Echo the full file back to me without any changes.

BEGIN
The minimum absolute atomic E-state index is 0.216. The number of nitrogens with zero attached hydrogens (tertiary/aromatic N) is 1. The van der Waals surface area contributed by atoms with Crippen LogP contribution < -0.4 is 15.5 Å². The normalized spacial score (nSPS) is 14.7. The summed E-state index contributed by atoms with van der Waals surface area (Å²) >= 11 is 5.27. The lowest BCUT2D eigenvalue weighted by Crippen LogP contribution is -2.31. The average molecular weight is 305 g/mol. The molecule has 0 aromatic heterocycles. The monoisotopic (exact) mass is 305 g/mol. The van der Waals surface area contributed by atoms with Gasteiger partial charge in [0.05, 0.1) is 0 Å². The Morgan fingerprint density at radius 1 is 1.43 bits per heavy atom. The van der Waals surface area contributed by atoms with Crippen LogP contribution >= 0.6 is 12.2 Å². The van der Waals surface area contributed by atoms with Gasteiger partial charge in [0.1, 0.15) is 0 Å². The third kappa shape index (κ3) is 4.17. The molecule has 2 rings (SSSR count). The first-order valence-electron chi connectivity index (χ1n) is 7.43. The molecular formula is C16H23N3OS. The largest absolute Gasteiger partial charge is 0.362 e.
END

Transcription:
The minimum absolute atomic E-state index is 0.216. The number of nitrogens with zero attached hydrogens (tertiary/aromatic N) is 1. The van der Waals surface area contributed by atoms with Crippen LogP contribution < -0.4 is 15.5 Å². The normalized spacial score (nSPS) is 14.7. The summed E-state index contributed by atoms with van der Waals surface area (Å²) >= 11 is 5.27. The lowest BCUT2D eigenvalue weighted by Crippen LogP contribution is -2.31. The average molecular weight is 305 g/mol. The molecule has 0 aromatic heterocycles. The monoisotopic (exact) mass is 305 g/mol. The van der Waals surface area contributed by atoms with Gasteiger partial charge in [0.05, 0.1) is 0 Å². The Morgan fingerprint density at radius 1 is 1.43 bits per heavy atom. The van der Waals surface area contributed by atoms with Crippen LogP contribution >= 0.6 is 12.2 Å². The van der Waals surface area contributed by atoms with Gasteiger partial charge in [0.1, 0.15) is 0 Å². The third kappa shape index (κ3) is 4.17. The molecule has 2 rings (SSSR count). The first-order valence-electron chi connectivity index (χ1n) is 7.43. The molecular formula is C16H23N3OS. The largest absolute Gasteiger partial charge is 0.362 e.